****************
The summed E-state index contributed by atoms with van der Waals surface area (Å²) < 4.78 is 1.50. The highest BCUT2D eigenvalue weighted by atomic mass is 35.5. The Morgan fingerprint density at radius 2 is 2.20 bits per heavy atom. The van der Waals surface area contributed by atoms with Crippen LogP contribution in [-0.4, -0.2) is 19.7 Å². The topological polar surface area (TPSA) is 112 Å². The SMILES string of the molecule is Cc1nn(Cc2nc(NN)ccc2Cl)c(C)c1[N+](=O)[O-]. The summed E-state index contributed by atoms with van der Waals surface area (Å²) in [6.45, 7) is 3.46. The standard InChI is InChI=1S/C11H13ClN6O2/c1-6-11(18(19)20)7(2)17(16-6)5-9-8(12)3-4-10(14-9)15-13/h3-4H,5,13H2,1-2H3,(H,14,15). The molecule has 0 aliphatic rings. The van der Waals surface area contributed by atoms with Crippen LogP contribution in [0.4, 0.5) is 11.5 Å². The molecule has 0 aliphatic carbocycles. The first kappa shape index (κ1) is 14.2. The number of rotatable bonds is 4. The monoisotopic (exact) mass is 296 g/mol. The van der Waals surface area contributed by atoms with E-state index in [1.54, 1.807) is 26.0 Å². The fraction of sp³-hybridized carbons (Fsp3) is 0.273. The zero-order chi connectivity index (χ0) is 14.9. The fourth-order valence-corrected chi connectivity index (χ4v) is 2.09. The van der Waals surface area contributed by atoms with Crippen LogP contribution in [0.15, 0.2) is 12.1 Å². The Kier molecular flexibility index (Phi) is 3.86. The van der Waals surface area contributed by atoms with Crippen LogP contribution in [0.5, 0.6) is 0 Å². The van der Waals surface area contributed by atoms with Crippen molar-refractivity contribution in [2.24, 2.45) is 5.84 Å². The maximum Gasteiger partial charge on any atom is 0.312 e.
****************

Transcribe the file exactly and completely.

The summed E-state index contributed by atoms with van der Waals surface area (Å²) < 4.78 is 1.50. The highest BCUT2D eigenvalue weighted by atomic mass is 35.5. The Morgan fingerprint density at radius 2 is 2.20 bits per heavy atom. The van der Waals surface area contributed by atoms with Crippen LogP contribution in [-0.4, -0.2) is 19.7 Å². The topological polar surface area (TPSA) is 112 Å². The SMILES string of the molecule is Cc1nn(Cc2nc(NN)ccc2Cl)c(C)c1[N+](=O)[O-]. The summed E-state index contributed by atoms with van der Waals surface area (Å²) in [6.45, 7) is 3.46. The standard InChI is InChI=1S/C11H13ClN6O2/c1-6-11(18(19)20)7(2)17(16-6)5-9-8(12)3-4-10(14-9)15-13/h3-4H,5,13H2,1-2H3,(H,14,15). The molecule has 0 aliphatic rings. The van der Waals surface area contributed by atoms with Crippen LogP contribution in [0.4, 0.5) is 11.5 Å². The molecule has 0 aliphatic carbocycles. The first kappa shape index (κ1) is 14.2. The number of rotatable bonds is 4. The monoisotopic (exact) mass is 296 g/mol. The van der Waals surface area contributed by atoms with E-state index in [1.54, 1.807) is 26.0 Å². The fraction of sp³-hybridized carbons (Fsp3) is 0.273. The zero-order chi connectivity index (χ0) is 14.9. The fourth-order valence-corrected chi connectivity index (χ4v) is 2.09. The van der Waals surface area contributed by atoms with Crippen LogP contribution in [0.15, 0.2) is 12.1 Å². The Kier molecular flexibility index (Phi) is 3.86. The van der Waals surface area contributed by atoms with Crippen LogP contribution in [0.5, 0.6) is 0 Å². The van der Waals surface area contributed by atoms with Crippen molar-refractivity contribution in [2.24, 2.45) is 5.84 Å². The maximum Gasteiger partial charge on any atom is 0.312 e.